Unable to relax while doing nothing, Brennan entices Booth to visit the Policia de la Provincia de Buenos Aires to tour the morgue she worked in a decade earlier. As it turns out, the whole country is wild about Brennan’s books, but they absolutely worship Agent Andy as the quintessential police officer and hero, who, because he’s a Real Man, allows Dr. Kathy Reichs to think he’s merely her assistant.
While at the morgue, of course, Brennan notices fresh remains among thirty year old remains from a mass grave of political dissidents killed by their own government during Argentina’s Dirty War in the late seventies. Since this is Bones, we know what happens next, right? She has to get involved.
Somewhat reluctantly at first, but bolstered by the high esteem offered him as the real Agent Andy, Booth agrees to partner up with local Buenos Aires Detective Raphael Valenza (Joaquim De Almeida) to round up suspects while Brennan and local forensic anthropologist Dr. Leticia Perez (Angela Alvarado Rosa) examine the remains in question. Also dragged into the mix via modern technology is the Jeffersonian team led primarily by Dr. Clark Edison.
As Leticia and Brennan assemble the skeletal puzzle, Angela reconstructs the face of ninety year old Miguel Eduardo Silva, Clark maps the numerous fractures, Hodgins runs a histological study on the bone matter, and Booth and Valenza study surveillance footage of the mass grave site being excavated by the government.
Booth and Valenza find a key in the victim’s scavenged car which leads them to Silva’s home where they discover the crime scene and the horrific truth that Silva was actually a the Nazi war criminal named Sturmbannfuerer Herman Haupt, the Monster of Majdanek, who sent thousands of Poles and Jews to their deaths in the gas chambers near Lublin, Poland. Clark simultaneously reports histological evidence of prolonged exposure to hydrogen cyanide ethyl bromoacetate, or, Zyclon-B, the gas used in gas chambers by the Nazis during the Holocaust to exterminate an estimated 1.2 million people. Also found at the crime scene is an enormous stash of original art and Nazi gold which Haupt had taken from an infamous storehouse of the stolen Nazi treasure after the war.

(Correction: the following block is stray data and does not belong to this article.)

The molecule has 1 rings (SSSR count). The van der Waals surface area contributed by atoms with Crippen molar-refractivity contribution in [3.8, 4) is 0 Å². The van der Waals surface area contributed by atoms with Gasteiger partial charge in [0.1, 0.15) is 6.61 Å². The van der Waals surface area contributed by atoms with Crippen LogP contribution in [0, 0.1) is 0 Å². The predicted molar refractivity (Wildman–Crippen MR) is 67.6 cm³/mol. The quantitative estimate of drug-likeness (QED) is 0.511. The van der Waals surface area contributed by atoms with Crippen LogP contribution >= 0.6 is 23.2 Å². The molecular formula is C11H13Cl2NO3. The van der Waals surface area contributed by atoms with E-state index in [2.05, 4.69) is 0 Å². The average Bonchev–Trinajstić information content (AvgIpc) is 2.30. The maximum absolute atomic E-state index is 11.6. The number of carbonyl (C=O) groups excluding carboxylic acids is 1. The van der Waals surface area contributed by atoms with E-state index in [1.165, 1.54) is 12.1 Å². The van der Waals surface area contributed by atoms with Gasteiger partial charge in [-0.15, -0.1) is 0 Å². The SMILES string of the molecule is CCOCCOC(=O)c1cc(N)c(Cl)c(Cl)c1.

Throughout are several instances of awkward competitiveness bordering on disdain on the part of Brennan toward Leticia. In a word, Brennan was rude. Leticia handled this treatment not ungraciously, and took opportunities to subtly push back. Clark, the perfect intern choice for this episode because of his experience sparring with Brennan, informed Leticia that Brennan’s aggressiveness signified her respect, for which Leticia was grateful. Later, in an awkward incident that ends up cracking the case, Leticia drops and breaks the cranium, eliciting a generous comment from Brennan who suggests they reassemble it together. In doing so, they discover that the murder weapon was a bar of gold from the Nazi treasure stash.
Noteworthy is the conversation between Leticia and Brennan where Brennan admits that motherhood is one of her greatest joys. Leticia, like the Brennan of seasons one and two, confesses she can’t see the logic in bringing a new life into a world of evil. Back in the day, it was Booth who professed the wonders of parenthood. Years later, it is Brennan who has come to believe the same. It seemed the purpose of this scene was to illustrate that though Brennan is still the same awkward and competitive person, she has been molded by her experiences and come to experience a fuller life … even if that life includes a honeymoon spent mostly in a morgue.
Humor abounded as Booth glided through the case with Agent Andy’s reputation smoothing the path. Most enjoyable was the interrogation of Ramon Alvarez (Geoffrey Rivas), the gold fencer who laundered Haupt’s gold for Haupt’s wife Bianca Silva (Lucila Sola), whom he refers to as a woman too beautiful to kill. Alvarez attempts to bribe Booth and Valenza, then becomes hilariously stupefied when both detectives capitalize on Agent Andy’s reputed exploits as based on reality.